What’s Going On Here?
Scientists at Plymouth Marine Laboratory used fine mesh nets to collect samples of coastal waters from the US and UK and found 2.5 times more microplastics than previous samples.
What Does This Mean?
Measuring less than 5 millimeters, microplastics gather in our oceans as they break away from bigger plastics such as packaging, bottles and old car tyres. The research team used finer nets than scientists typically use to gain a more accurate understanding of just how widespread they’ve become.
The study found there could be up to 125 trillion particles of plastic floating in our oceans compared to the 5 and 50 trillion particles previously suggested. That’s 3,700 microplastic particles per cubic metre. More plastic than plankton?
Why Should We Care?
In recent years we’ve grown more aware of the invisible plastic problem, with particles found in locations as remote as the Arctic and Antarctic. They are in our water, soil and the air we breathe. But it’s in the ocean that they find their way into our food systems.You’ll probably have seen an image of a dead seabird that has swallowed plastic, but microplastics are a less visible issue. When sea creatures mistake microplastics for zooplankton they have been found to grow with mutated organs and microplastics embedded within their tissues. Because microplastics can absorb contaminants like PCBs and heavy metals, they result in dangerous concentrations which accumulate in animals and us, when we consume animals.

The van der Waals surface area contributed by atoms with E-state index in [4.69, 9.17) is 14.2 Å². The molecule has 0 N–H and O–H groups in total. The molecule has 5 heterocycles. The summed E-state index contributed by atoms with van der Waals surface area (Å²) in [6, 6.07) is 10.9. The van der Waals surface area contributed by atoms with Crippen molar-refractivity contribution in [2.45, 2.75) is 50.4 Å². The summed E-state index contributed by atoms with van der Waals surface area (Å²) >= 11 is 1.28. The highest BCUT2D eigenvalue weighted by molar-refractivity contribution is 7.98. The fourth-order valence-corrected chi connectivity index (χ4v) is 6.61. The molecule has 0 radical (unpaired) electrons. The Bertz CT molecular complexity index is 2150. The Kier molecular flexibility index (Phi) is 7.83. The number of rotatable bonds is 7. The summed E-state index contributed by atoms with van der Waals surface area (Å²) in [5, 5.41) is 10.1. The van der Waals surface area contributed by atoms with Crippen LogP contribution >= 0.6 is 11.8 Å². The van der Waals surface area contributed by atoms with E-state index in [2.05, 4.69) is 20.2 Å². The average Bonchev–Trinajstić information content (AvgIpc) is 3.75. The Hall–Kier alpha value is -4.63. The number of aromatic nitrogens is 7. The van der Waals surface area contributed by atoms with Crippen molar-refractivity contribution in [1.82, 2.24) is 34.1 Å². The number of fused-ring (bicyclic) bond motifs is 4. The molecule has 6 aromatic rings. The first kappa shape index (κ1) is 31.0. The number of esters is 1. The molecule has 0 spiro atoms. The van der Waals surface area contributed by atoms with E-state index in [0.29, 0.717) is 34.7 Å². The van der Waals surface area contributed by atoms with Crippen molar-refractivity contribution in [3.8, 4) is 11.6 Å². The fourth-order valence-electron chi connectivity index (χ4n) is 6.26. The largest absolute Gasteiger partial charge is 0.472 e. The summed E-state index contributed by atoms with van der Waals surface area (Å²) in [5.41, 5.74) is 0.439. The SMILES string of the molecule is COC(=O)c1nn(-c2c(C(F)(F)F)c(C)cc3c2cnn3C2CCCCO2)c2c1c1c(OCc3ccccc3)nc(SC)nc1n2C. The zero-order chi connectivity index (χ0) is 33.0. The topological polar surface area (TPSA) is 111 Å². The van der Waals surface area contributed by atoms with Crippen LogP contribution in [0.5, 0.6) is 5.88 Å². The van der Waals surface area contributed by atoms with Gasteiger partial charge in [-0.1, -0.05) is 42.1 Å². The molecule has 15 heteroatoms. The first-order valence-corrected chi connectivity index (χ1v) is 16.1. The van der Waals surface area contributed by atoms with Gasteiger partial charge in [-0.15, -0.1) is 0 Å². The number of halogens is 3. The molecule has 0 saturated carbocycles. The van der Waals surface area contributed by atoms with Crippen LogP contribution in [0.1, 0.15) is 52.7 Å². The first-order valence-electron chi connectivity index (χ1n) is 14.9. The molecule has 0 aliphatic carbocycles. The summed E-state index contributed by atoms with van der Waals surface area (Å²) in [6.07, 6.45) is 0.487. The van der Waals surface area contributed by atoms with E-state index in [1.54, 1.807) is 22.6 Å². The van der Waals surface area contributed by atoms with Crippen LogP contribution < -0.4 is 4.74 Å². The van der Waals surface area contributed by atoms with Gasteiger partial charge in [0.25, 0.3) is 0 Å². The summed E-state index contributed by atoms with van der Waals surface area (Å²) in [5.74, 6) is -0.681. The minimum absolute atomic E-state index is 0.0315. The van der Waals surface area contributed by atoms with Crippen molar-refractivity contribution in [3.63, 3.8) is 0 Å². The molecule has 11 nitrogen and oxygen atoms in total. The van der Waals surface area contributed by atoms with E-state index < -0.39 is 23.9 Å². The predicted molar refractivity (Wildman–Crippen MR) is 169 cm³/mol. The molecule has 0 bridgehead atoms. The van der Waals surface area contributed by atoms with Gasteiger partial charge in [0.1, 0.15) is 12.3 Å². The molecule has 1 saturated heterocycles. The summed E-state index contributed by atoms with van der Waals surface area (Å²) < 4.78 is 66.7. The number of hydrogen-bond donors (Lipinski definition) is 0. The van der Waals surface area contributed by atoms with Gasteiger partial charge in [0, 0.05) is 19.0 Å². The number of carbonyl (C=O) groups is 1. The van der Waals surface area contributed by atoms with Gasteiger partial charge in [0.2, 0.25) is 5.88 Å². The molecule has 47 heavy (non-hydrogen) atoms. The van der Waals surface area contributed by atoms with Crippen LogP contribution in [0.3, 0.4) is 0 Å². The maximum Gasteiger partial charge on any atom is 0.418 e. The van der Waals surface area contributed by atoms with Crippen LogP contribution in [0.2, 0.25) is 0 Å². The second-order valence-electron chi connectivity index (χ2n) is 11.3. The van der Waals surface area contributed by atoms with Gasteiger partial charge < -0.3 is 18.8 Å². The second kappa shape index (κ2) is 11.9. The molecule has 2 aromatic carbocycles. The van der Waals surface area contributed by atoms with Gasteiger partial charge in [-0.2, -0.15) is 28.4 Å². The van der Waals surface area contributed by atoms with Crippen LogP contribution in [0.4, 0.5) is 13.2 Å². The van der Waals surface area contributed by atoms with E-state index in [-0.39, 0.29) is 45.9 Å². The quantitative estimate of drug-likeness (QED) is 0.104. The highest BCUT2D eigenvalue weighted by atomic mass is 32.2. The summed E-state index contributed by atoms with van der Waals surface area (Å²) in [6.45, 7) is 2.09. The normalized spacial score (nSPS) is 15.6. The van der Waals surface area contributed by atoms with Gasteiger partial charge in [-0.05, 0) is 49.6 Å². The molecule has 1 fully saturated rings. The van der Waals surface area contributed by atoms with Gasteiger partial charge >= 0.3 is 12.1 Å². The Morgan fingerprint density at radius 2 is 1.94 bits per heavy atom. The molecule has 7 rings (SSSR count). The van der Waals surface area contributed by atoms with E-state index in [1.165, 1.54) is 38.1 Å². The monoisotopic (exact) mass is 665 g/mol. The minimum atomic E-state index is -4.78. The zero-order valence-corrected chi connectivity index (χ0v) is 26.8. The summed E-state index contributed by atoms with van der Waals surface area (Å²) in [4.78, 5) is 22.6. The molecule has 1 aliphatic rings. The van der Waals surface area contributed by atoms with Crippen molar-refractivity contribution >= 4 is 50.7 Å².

Studies like this help us to influence government policy, consumer behaviour, and fund research into solutions. As sad as these findings are, we can take action to reduce our reliance on plastics, and there is hope for technology innovation in mass-scale clean-up.
- Read about this teenager from Ireland who was awarded top prize from Google Science Fair for his project dedicated to the removal of microplastics from water.
- Reduce the amount of plastic food packaging that you use by buying your groceries from a zero-waste bulk store.
- Wash clothes that contain plastic microfibers at a lower temperature. Friends of the Earth have some tips on this here.